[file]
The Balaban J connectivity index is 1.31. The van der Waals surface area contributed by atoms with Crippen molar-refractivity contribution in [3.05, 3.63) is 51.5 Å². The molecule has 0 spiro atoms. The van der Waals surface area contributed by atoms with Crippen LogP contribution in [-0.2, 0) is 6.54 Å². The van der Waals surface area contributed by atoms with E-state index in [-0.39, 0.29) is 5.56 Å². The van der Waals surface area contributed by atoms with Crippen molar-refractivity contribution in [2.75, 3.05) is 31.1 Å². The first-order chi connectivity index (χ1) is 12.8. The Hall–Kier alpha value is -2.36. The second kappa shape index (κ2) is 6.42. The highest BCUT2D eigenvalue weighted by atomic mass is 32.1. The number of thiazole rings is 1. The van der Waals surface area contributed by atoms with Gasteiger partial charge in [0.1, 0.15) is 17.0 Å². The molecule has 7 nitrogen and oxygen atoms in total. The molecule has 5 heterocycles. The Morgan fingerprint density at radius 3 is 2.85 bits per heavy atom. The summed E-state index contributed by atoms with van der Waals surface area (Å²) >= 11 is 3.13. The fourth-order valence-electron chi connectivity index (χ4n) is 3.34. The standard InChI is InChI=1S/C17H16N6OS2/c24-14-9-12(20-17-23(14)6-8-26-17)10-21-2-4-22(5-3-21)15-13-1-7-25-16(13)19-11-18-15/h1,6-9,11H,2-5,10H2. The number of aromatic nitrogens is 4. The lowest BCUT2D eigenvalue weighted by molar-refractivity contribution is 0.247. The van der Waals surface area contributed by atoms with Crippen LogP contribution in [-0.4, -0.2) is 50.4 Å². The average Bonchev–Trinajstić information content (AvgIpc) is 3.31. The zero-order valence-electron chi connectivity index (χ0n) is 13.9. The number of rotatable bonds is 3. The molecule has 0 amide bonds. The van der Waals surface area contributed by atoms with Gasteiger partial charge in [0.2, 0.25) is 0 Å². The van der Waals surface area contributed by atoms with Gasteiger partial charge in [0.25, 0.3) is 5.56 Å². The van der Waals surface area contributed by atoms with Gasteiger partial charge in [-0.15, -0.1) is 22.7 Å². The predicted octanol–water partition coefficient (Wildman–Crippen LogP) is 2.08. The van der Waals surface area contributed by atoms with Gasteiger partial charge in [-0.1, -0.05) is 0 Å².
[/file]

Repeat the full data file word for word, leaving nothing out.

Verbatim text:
The Balaban J connectivity index is 1.31. The van der Waals surface area contributed by atoms with Crippen molar-refractivity contribution in [3.05, 3.63) is 51.5 Å². The molecule has 0 spiro atoms. The van der Waals surface area contributed by atoms with Crippen LogP contribution in [-0.2, 0) is 6.54 Å². The van der Waals surface area contributed by atoms with E-state index in [-0.39, 0.29) is 5.56 Å². The van der Waals surface area contributed by atoms with Crippen molar-refractivity contribution in [2.75, 3.05) is 31.1 Å². The first-order chi connectivity index (χ1) is 12.8. The Hall–Kier alpha value is -2.36. The second kappa shape index (κ2) is 6.42. The highest BCUT2D eigenvalue weighted by atomic mass is 32.1. The number of thiazole rings is 1. The van der Waals surface area contributed by atoms with Gasteiger partial charge in [0.1, 0.15) is 17.0 Å². The molecule has 7 nitrogen and oxygen atoms in total. The molecule has 5 heterocycles. The Morgan fingerprint density at radius 3 is 2.85 bits per heavy atom. The summed E-state index contributed by atoms with van der Waals surface area (Å²) >= 11 is 3.13. The fourth-order valence-electron chi connectivity index (χ4n) is 3.34. The standard InChI is InChI=1S/C17H16N6OS2/c24-14-9-12(20-17-23(14)6-8-26-17)10-21-2-4-22(5-3-21)15-13-1-7-25-16(13)19-11-18-15/h1,6-9,11H,2-5,10H2. The number of aromatic nitrogens is 4. The lowest BCUT2D eigenvalue weighted by molar-refractivity contribution is 0.247. The van der Waals surface area contributed by atoms with Crippen LogP contribution in [-0.4, -0.2) is 50.4 Å². The average Bonchev–Trinajstić information content (AvgIpc) is 3.31. The zero-order valence-electron chi connectivity index (χ0n) is 13.9. The number of rotatable bonds is 3. The molecule has 0 amide bonds. The van der Waals surface area contributed by atoms with Gasteiger partial charge in [0.2, 0.25) is 0 Å². The van der Waals surface area contributed by atoms with Gasteiger partial charge in [0.25, 0.3) is 5.56 Å². The van der Waals surface area contributed by atoms with Gasteiger partial charge in [-0.15, -0.1) is 22.7 Å². The predicted octanol–water partition coefficient (Wildman–Crippen LogP) is 2.08. The van der Waals surface area contributed by atoms with Gasteiger partial charge in [-0.1, -0.05) is 0 Å².